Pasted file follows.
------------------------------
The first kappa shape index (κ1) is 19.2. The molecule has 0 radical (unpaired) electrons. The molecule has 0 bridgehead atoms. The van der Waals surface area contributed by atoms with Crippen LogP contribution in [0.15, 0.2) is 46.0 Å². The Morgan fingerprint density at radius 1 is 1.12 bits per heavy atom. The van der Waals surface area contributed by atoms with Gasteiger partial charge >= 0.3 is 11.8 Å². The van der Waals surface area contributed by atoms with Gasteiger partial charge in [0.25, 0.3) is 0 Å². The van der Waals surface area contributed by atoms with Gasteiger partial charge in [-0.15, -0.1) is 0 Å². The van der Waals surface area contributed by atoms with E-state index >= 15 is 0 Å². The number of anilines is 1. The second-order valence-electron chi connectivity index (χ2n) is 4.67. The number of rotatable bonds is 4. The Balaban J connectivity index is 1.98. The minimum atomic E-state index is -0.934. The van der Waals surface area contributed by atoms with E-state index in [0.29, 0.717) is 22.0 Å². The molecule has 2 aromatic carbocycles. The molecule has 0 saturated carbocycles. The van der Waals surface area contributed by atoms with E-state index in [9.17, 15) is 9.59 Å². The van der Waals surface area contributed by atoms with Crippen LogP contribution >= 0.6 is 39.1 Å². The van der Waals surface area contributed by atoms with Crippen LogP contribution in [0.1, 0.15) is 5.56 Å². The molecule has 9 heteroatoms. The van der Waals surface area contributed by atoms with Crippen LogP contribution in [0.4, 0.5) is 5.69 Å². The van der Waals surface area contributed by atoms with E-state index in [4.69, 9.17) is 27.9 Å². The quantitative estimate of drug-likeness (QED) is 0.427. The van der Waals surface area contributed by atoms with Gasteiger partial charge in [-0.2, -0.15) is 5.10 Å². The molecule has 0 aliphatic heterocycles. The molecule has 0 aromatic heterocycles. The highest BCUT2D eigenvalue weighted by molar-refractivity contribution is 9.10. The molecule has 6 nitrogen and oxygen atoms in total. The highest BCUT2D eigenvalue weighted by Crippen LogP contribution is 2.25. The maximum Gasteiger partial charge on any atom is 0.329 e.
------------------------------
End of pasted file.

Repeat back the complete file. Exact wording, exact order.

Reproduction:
The first kappa shape index (κ1) is 19.2. The molecule has 0 radical (unpaired) electrons. The molecule has 0 bridgehead atoms. The van der Waals surface area contributed by atoms with Crippen LogP contribution in [0.15, 0.2) is 46.0 Å². The Morgan fingerprint density at radius 1 is 1.12 bits per heavy atom. The van der Waals surface area contributed by atoms with Gasteiger partial charge >= 0.3 is 11.8 Å². The van der Waals surface area contributed by atoms with Gasteiger partial charge in [0.25, 0.3) is 0 Å². The van der Waals surface area contributed by atoms with Gasteiger partial charge in [-0.15, -0.1) is 0 Å². The van der Waals surface area contributed by atoms with E-state index >= 15 is 0 Å². The number of anilines is 1. The second-order valence-electron chi connectivity index (χ2n) is 4.67. The number of rotatable bonds is 4. The Balaban J connectivity index is 1.98. The minimum atomic E-state index is -0.934. The van der Waals surface area contributed by atoms with E-state index in [0.29, 0.717) is 22.0 Å². The molecule has 2 aromatic carbocycles. The molecule has 0 saturated carbocycles. The van der Waals surface area contributed by atoms with E-state index in [9.17, 15) is 9.59 Å². The van der Waals surface area contributed by atoms with Crippen LogP contribution >= 0.6 is 39.1 Å². The van der Waals surface area contributed by atoms with Crippen LogP contribution in [0.1, 0.15) is 5.56 Å². The molecule has 9 heteroatoms. The van der Waals surface area contributed by atoms with Crippen LogP contribution in [0.4, 0.5) is 5.69 Å². The van der Waals surface area contributed by atoms with E-state index in [4.69, 9.17) is 27.9 Å². The quantitative estimate of drug-likeness (QED) is 0.427. The van der Waals surface area contributed by atoms with Gasteiger partial charge in [-0.2, -0.15) is 5.10 Å². The molecule has 0 aliphatic heterocycles. The molecule has 0 aromatic heterocycles. The highest BCUT2D eigenvalue weighted by molar-refractivity contribution is 9.10. The molecule has 6 nitrogen and oxygen atoms in total. The highest BCUT2D eigenvalue weighted by Crippen LogP contribution is 2.25. The maximum Gasteiger partial charge on any atom is 0.329 e.